Dimitris Rapidis

The first debate of the candidates for the Presidency of the European Commission was held in Maastricht on April 28, less than one month before the elections for the European Parliament. No matter what, this debate is considered to be a cornerstone in the effort to externalize candidates’ views over major policy issues to the European public, and from this perspective it can be perceived as a successful one. But what where the impressions from this televised initiative?

The absence of Alexis Tsipras


The first thing that strikes the attention is the absence of the candidate of the European Left and President of SYRIZA in Greece, Mr. Alexis Tsipras. His absence, aside many symbolisms that is entailed with, is regarded as a major and unprecedent mistake in terms of communication strategy. It goes without saying that in such imminent conditions and given the importance of his candidacy and the position for which he is candidate, his communication team in Greece and Europe had wrongly perceived what his absence could mean for the European electorate. Notwithstanding, for a great part of the audience in Maastricht his absence was not even pinpointed, leaving signs of his campaign’s wrongdoings.

On the other side, and especially for the Greeks and the European South, the candidacy of Mr. Tsipras is entrenched with hopes for alternative recipes in economic and social policy away from austerity deadlocks, and it is hence regarded as of paramount importance. I strongly believe that for the European Left and its electorate, the absence of Mr. Tsipras has a double meaning (at least to what I am aware of): (a) we concede defeat and restrain our hopes to what we have already achieved and fought for in the current European Parliament; (b) we are not well-prepared to address the issues discussed nor ready to propose specific policies for the issues concerned.

Ska Keller’s dynamic presence


Being a “green” activist for years, Ms. Keller caught the eye of the audience with her passionate speech. Well-prepared to address all issues concerned, and with an outward confidence streamed in the hall, Ms. Keller achieved to gather the attention of the students. She was also bidding on the absence of Mr. Tsipras to engulf all issues concerned and for which her party has sort of similarities when economy and energy are addressed. His communication team also made a vital contribution: considering her age, passion, thirst, and eloquency in English, she was preferred to represent the Greens in the place of Mr. José Bové, her alter ego in the party’s dual candidacy. Why? Because she represents the youth, for which so much has been written, but so few has been done.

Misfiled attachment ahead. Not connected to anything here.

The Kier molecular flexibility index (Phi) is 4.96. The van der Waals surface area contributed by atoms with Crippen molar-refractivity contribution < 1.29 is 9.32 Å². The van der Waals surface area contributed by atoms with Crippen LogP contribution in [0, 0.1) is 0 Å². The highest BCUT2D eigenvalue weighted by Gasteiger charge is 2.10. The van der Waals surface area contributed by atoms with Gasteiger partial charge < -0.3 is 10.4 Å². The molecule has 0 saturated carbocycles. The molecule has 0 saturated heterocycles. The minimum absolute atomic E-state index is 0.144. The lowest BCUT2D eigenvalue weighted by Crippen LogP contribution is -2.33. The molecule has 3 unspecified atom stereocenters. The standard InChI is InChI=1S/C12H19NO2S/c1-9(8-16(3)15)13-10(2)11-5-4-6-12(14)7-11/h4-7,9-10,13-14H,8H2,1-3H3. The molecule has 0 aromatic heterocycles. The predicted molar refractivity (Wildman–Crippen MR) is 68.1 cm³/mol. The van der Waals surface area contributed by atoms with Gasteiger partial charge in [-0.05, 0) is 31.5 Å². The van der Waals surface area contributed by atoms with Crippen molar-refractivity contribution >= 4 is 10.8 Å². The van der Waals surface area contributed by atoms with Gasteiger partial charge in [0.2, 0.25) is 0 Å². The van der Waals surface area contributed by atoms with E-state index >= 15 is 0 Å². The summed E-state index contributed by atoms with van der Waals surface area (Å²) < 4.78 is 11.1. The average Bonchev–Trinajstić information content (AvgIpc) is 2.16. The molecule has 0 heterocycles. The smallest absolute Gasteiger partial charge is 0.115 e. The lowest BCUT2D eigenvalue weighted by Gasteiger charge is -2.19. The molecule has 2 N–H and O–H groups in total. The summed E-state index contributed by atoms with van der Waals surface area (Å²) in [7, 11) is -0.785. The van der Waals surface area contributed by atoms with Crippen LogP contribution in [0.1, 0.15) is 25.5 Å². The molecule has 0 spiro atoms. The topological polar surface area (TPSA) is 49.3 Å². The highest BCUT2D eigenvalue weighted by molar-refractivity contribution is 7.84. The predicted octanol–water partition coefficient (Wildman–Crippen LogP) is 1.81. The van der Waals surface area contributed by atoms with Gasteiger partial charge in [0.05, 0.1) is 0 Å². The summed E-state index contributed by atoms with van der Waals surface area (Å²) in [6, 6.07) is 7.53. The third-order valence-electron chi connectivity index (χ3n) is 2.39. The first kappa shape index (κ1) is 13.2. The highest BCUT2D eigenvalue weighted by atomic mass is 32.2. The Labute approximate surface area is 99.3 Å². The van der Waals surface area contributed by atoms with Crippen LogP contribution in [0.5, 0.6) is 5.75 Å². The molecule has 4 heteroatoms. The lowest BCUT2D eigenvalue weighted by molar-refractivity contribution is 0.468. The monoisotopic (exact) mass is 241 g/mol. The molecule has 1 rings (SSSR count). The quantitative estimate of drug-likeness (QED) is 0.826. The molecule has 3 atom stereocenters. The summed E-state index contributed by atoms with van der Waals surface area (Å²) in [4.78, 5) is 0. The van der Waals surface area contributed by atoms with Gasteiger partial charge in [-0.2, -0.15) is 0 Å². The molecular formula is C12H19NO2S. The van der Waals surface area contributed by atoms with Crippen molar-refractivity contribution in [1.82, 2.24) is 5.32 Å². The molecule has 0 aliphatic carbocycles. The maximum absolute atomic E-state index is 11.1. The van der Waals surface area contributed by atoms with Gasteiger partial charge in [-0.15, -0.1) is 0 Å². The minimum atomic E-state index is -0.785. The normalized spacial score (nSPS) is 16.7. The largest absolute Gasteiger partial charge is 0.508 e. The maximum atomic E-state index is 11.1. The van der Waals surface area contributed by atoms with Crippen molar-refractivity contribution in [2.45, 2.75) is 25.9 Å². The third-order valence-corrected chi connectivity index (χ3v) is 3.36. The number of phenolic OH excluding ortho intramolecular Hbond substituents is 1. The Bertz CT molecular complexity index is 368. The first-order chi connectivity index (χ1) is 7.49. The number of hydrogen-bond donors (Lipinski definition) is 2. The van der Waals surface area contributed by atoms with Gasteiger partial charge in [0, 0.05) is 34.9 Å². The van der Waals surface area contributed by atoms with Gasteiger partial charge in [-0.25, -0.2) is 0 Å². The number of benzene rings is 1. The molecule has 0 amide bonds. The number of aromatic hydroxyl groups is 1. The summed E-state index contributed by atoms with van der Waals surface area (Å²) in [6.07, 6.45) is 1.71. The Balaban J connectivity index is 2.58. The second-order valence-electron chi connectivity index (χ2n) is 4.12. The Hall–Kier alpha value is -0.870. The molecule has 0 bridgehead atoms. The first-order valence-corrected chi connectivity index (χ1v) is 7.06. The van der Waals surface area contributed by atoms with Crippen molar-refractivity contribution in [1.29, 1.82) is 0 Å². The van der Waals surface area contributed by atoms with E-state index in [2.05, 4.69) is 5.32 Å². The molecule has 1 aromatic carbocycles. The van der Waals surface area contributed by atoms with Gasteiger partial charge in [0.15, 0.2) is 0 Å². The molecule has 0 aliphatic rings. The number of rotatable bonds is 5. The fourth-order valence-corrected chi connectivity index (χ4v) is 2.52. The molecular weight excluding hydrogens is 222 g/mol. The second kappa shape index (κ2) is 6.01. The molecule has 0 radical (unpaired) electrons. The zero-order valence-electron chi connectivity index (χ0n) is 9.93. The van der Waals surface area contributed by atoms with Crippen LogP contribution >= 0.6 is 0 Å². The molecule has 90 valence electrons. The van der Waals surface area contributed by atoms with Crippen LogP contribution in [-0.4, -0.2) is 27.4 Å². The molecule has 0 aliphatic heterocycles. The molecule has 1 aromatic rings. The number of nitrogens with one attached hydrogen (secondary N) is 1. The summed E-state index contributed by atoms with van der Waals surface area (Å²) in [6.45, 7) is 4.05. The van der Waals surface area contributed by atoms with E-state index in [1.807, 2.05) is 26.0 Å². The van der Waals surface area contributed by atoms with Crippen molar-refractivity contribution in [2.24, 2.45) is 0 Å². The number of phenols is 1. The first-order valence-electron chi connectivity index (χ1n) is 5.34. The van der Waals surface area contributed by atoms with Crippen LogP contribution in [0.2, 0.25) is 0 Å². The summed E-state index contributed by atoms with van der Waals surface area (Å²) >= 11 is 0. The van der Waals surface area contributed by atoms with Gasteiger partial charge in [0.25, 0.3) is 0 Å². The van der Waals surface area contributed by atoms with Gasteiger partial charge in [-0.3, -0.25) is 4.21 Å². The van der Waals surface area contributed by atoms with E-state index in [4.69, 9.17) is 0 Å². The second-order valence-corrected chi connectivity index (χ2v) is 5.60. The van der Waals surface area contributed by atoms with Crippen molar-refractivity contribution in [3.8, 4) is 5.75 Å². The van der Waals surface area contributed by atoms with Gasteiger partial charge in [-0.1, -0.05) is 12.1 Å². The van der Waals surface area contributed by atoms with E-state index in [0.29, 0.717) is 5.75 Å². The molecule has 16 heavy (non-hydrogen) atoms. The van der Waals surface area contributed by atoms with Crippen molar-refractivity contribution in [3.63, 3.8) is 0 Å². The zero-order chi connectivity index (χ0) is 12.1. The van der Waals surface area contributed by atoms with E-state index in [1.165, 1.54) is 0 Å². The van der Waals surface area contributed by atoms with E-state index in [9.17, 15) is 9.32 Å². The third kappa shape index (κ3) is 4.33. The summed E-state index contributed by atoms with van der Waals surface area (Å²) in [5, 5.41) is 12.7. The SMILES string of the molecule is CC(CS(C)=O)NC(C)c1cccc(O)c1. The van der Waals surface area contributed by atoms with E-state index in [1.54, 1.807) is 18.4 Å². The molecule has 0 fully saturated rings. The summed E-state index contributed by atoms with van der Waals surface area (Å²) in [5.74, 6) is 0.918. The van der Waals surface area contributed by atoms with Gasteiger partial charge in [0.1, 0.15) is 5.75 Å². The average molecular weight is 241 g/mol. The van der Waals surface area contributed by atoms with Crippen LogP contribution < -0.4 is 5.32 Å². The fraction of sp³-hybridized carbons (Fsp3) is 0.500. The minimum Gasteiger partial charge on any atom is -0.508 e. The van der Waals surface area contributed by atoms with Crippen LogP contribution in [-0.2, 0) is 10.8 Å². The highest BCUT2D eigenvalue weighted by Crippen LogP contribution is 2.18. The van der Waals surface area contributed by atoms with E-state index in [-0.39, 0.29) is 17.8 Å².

Mr. Schultz’s #KnockTheVote


Mr. Schultz was what we were expecting. Solid, with the “flair” of the leader of the polls, and with the best social media mobilization strategy ahead. His team is considered to be the most efficient one in social media, gathering the attention with its well-animated infographics, blatant red colours (i.e. the colour of S&D), and “selfies”, placing him everywhere these couple of months; from Helsinki to Athens, and from Guimaraes to Kiev. Nonetheless, Mr. Schultz, while being strongly sympathetic, he did not achieve to render the ambitions over his candidacy: general ideas and proposals, garnished with storms of puzzling interruptions during the debate, and always aligned with Mr. Verhofstadt’s animated speeches and remarks.

Mr. Verhofstadt’s unparallel rhetoric


ALDE’s candidate Mr. Guy Verhosftadt was probably the most prepared one to efficiently address the competences of the debate, as well as to catch first impressions. Well-known for his temperament, Mr. Verhofstadt was acting as Mediterranean that suffers from a dismantling and biased European Union against the South. He was concrete when talking about energy efficiency and political integration, shaping a perfect duo with Ms. Ska, in a generally dull debating process. Squeezing both Schultz and Junker whenever the chance was there, I strongly believe that he gained much of attention and solidified further his party’s quest for better results in May.

Mr. Junker’s exhausting stance


The candidate of EPP ahd former President of Eurogroup Mr. Jean-Claude Junker seemed really unprepared to address the debate. But the problem here is not Junker himself. It is mainly his party’s guidelines, strongly associated with Mr. Merkel’s austerity in Eurozone. Under this suffocated burden, and with a generally successful term in office in Eurogroup, Mr. Junker was looking exhausted, bored, and with no will to capitalize his candidacy on his deeds in the past. Yet, I do believe that he has great chances to support EPP’s campaign efficiently, gathering the votes of middle-aged and conservative seniors of the EU, especially in a period of great turbulences for the entire European establishment. Mr. Junker is sympathetic, and he will always be, mainly when comparison with his successor in Eurogroup, Mr. Dijsselbloem, comes into surface.

Still a long way to go

During the debate, 47,000 tweets were sent to the relevant hashtag #EUdebate2014, a number that goes beyond expectations of participation. Yet, it is still unclear how many people will vote in the forthcoming elections, and especially what would be the motivation of the youth. For the moment, all parties have failed to address youth unemployment and engage young people in politics. And here comes the question: how far is reality from the digital world?

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